In closing, I say once again that the Bloc Quebecois will support Bill C-49. I would however point out that we have questions on the possibility of making amendments to respond more directly to the problem of the division of marriage property, with priority given to the community process and to the decisions of the first nations.
There are avenues to be explored and we will explore them, my colleagues and I, in order to prepare for the meetings of the Standing Committee on Aboriginal Affairs and Northern Development.
Mr. Keith Martin (Esquimalt—Juan de Fuca, Ref.): Mr. Speaker, I thank the member for York North for letting me speak for five minutes on this important bill.
The bill goes to the heart of a very important issue that I know members from across party lines are very interested in, the fate of aboriginal people in the country today.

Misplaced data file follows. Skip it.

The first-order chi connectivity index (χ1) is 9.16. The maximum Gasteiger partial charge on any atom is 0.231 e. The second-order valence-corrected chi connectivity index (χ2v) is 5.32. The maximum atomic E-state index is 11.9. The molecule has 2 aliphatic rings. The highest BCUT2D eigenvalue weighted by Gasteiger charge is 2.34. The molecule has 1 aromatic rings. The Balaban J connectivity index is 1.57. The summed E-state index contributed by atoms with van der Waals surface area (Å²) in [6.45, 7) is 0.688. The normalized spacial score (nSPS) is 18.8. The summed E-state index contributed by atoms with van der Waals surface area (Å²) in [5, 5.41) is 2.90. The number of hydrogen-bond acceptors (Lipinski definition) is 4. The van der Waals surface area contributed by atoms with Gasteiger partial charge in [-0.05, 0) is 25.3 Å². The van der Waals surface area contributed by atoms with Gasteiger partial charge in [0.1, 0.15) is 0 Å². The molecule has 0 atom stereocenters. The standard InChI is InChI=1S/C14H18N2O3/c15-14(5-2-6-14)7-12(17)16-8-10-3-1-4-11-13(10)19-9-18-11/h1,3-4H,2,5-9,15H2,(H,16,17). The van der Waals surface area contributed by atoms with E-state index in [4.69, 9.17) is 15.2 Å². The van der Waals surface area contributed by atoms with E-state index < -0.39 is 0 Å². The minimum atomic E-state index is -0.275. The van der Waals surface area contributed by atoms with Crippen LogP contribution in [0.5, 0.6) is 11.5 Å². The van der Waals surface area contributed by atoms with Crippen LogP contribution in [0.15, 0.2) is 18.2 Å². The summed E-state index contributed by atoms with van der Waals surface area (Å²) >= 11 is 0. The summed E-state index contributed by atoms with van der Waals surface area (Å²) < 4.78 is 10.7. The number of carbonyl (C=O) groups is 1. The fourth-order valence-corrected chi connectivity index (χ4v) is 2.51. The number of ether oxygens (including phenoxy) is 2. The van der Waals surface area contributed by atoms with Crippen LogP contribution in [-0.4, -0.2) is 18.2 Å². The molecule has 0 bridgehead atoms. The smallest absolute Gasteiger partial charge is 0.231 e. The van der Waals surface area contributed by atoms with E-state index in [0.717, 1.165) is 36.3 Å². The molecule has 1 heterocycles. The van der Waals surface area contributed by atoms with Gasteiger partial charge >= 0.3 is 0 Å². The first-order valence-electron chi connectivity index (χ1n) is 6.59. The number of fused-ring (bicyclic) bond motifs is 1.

What is happening today is a travesty. It is a tragedy beyond proportions that most Canadians understand. This past summer I was at a medical clinic in northern British Columbia. I saw once again in the flesh, in the trenches, what is taking place. There are children with infectious diseases that I have not seen since I worked in Africa. People are suffering from enormously. There are high rates of substance abuse and suicide attempts. There are communities with rates of tuberculosis and diabetes three times higher than the non-aboriginal population. The soles of communities are being torn out. Why is this so? Why has this not changed despite billions of dollars being put in by successive governments?
The answer is that we non-aboriginal people have to engage in a paradigm shift in the way we treat aboriginal people. The Indian Act has created an institutionalized welfare state. We have segregated aboriginal people, have made them separate from the mainstream.